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Carmelo Anthony Needs to Post Up Less

Anthony’s signature shot may not be the best weapon in his arsenal anymore.

NBA: Portland Trail Blazers at New York Knicks Andy Marlin-USA TODAY Sports

Portland Trail Blazers forward Carmelo Anthony backs down Kelly Oubre in the post. The Moda Center fans cheer louder with every bump of the bodies. The shot clock winds down and Anthony spins into a heavily contested turnaround fadeaway along the baseline. His jumper falls for Portland’s first points of the game, and the crowd loves it.

After that, it’s all downhill.

Following his first attempt, Anthony shot 3/15 from the field against the Phoenix Suns on Monday night. Yet the Blazers offense still went to him in the post during the final minutes of the game when the franchise cornerstone – Damian Lillard – had the hot hand. Portland struggled to get a stop defensively, and Phoenix recovered from a 19-point first quarter deficit to win 122-116.

The loss doesn’t solely fall on Anthony’s back because he posted up too much in the fourth quarter. But Monday wasn’t the first time Portland’s offense played stagnant, old-fashioned basketball to its own demise. This isn’t 2013, the year Anthony led the league in scoring. He’s 35 years old and a different player now. The Blazers shouldn’t rely on him in the post time and again. He’s still an effective scorer, just not through the post and in the midrange like before.

Anthony posts up five times per game, 10th most in the league. He’s scoring just 0.83 points per possession there, which is in the 36th percentile. Because the Blazers don’t try to find him in the block against mismatches enough, a lot of Anthony’s attempts are contested and outside the paint. That’s a difficult shot for any player, even an experienced one who thrives in contact and with a hand in his face.

Less frequent than post ups, but equally as inefficient, are Anthony’s isolations. He’s scoring 0.82 points per isolation possession, which is in the 40th percentile league wide.

The frequency and effectiveness of Carmelo Anthony’s play types according to The numbers are through 12/30, therefore excluding his breakout performance against the New York Knicks on Wednesday.

Those two play types – post ups and isolations – share two things for Anthony: lots of dribbling and shot attempts in no man’s land. The extra dribbles generally don’t lead to a better look at the rim, so he settles for a midrange jumper. Both cause a decline in his field goal percentage.

For the most part, the more Melo dribbles, the harder his shot will end up being. And as a result, his shooting percentages decline as he dribbles the ball more.

Having Anthony screen for the ball handler can force the defense to switch a smaller defender onto the forward. The undersized opponent can’t guard his turnaround jumper nearly as well, nor can they keep him out of paint for a better look. Defenses might also throw a double team at Anthony when he has a mismatch, leaving a teammate open somewhere on the perimeter for a rare catch-and-shoot opportunity.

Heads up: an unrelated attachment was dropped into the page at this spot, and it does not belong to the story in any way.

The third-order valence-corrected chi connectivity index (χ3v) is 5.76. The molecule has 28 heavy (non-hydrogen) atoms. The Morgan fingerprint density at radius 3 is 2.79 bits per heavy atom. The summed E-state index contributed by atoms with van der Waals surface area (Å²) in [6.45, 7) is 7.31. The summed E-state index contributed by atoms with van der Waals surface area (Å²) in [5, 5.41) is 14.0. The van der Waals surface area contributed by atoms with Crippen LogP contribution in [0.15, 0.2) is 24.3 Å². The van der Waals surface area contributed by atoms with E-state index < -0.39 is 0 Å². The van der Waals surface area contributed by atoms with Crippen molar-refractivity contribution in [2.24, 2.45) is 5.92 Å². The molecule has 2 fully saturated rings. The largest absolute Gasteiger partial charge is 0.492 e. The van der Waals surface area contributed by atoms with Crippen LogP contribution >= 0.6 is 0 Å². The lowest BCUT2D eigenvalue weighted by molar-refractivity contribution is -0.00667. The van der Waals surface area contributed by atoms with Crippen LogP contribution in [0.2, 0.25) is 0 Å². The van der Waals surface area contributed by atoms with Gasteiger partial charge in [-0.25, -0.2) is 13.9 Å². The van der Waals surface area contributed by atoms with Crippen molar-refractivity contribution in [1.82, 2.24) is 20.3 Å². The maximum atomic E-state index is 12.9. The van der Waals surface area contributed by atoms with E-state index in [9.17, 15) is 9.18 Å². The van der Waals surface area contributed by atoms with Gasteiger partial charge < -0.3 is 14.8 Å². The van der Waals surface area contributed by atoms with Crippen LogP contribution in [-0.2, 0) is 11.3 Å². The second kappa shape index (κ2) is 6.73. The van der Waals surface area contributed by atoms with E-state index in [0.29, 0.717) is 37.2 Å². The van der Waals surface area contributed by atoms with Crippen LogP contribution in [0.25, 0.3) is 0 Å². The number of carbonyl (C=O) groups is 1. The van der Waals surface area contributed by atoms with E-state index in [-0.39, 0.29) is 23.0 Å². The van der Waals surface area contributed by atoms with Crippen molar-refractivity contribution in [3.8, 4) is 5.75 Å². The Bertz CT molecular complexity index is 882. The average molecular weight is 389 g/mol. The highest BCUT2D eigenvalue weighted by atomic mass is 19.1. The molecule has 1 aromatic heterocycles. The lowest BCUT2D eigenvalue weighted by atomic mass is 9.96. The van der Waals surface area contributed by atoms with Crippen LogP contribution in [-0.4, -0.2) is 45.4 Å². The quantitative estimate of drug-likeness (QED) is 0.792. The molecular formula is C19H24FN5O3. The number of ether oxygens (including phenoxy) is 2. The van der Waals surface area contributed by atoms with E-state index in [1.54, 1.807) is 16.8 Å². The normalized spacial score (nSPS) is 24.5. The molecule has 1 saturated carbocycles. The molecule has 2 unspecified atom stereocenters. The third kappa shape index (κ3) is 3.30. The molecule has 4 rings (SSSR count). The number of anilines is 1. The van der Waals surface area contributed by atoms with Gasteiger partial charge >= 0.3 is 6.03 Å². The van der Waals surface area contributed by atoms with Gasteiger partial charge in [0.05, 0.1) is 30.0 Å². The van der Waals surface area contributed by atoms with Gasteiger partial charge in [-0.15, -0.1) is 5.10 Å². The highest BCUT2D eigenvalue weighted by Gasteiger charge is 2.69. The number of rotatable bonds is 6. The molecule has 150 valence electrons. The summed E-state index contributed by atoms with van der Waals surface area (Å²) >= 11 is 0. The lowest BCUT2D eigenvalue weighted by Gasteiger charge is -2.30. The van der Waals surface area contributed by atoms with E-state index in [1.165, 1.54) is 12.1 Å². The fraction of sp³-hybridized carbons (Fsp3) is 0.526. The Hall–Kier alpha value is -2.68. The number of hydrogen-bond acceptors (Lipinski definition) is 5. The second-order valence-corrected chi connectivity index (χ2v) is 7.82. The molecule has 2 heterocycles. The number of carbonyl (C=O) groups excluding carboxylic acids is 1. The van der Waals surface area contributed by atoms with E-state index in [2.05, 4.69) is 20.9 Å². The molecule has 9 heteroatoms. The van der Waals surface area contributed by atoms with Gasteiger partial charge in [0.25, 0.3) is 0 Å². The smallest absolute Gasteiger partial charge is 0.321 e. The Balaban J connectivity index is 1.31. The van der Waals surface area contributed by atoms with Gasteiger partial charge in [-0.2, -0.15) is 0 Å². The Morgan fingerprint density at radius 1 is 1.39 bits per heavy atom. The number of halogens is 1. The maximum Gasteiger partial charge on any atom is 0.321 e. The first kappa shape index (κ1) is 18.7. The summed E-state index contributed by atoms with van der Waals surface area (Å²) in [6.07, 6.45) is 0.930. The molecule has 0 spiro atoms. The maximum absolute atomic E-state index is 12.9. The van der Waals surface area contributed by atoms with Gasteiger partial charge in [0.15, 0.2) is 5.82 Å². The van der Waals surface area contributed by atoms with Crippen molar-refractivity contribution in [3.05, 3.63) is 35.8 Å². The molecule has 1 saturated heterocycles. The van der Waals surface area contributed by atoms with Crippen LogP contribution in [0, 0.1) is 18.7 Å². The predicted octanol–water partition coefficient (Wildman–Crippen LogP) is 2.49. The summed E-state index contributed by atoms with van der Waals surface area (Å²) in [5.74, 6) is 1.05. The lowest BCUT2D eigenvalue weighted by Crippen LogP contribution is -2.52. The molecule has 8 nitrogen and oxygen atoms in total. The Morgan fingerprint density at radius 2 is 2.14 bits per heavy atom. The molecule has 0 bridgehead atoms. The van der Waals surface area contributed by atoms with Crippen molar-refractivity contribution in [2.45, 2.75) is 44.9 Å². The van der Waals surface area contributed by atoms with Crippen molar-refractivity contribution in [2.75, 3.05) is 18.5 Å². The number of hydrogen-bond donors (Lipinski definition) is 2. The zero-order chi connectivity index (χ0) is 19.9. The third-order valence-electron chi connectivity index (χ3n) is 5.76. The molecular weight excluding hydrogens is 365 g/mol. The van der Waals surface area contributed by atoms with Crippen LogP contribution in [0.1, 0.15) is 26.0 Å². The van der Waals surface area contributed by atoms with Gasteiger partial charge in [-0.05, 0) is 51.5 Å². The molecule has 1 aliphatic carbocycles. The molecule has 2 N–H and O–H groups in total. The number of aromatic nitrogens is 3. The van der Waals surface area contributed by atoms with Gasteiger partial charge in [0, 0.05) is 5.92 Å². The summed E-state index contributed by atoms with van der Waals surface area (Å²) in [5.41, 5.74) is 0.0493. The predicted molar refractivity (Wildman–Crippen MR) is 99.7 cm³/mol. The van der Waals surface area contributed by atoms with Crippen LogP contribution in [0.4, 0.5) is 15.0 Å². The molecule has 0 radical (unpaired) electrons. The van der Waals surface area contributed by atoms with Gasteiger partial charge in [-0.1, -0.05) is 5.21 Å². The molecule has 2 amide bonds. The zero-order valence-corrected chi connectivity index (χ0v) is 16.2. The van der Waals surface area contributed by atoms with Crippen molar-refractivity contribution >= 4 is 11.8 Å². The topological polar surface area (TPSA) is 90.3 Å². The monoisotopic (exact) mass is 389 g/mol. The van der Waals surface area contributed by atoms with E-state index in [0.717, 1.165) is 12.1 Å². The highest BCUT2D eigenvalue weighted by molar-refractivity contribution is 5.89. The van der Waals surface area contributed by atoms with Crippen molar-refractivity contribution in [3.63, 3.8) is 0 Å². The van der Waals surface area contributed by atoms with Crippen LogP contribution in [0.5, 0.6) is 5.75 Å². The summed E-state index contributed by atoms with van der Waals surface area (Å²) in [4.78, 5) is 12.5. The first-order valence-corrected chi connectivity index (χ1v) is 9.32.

Portland’s reliance on Anthony’s inefficient post ups have worsened during his brief tenure. In November, just under 30% of his shots were three-pointers and only one-quarter of his attempts had a defender within four feet. He converted 46.2% from the field and scored 17.7 points per game despite still adjusting to the rigors of professional basketball after a year away.

In December, 24.5% of his shots were threes and more than half his attempts had a defender within four feet. He made 38% of his field goals and scored 14.8 points per game in 13 games that month.

Spot up three-pointers avoid the inefficiencies of post up and isolation possessions: the ball stays out of Anthony’s hands until the shot goes up and defenders aren’t usually close by. He’s scoring 1.15 points per possession on spot ups, which places him in the 79th percentile. 41.5% of his catch-and-shoot triples are falling, but they account for barely one-quarter of his shot attempts.

Pick and pops can increase Anthony’s outside attempts and simultaneously decrease his post ups. Right now, he tends to slip the screen and fade into the midrange. Sometimes the ball handler finds him open for a routine 16-foot jumper, and other times the defender gets back in time, encouraging Anthony to slide into a post up.

If he pops out beyond the arc, the routine jumpers count for three points instead of two. And if the defender recovers, he doesn’t resort to posting up and keeps the ball moving.

If Anthony sets the screen instead of slipping and the defenders switch, then he should slide into the post and take advantage of the mismatch.

Fans love to see vintage Melo backing a guy down in the post and hitting a difficult fadeaway jumper. And the Blazers are happy to have a shot creator outside the guard positions. But the abuse of Anthony in the post, especially in late-game scenarios, is hurting Portland’s offense.

Transferring some of his excess post ups to catch-and-shoot three-pointers can improve his scoring efficiency. And hopefully it can inspire some ball movement in a stagnant offense that must compensate for the struggling defense.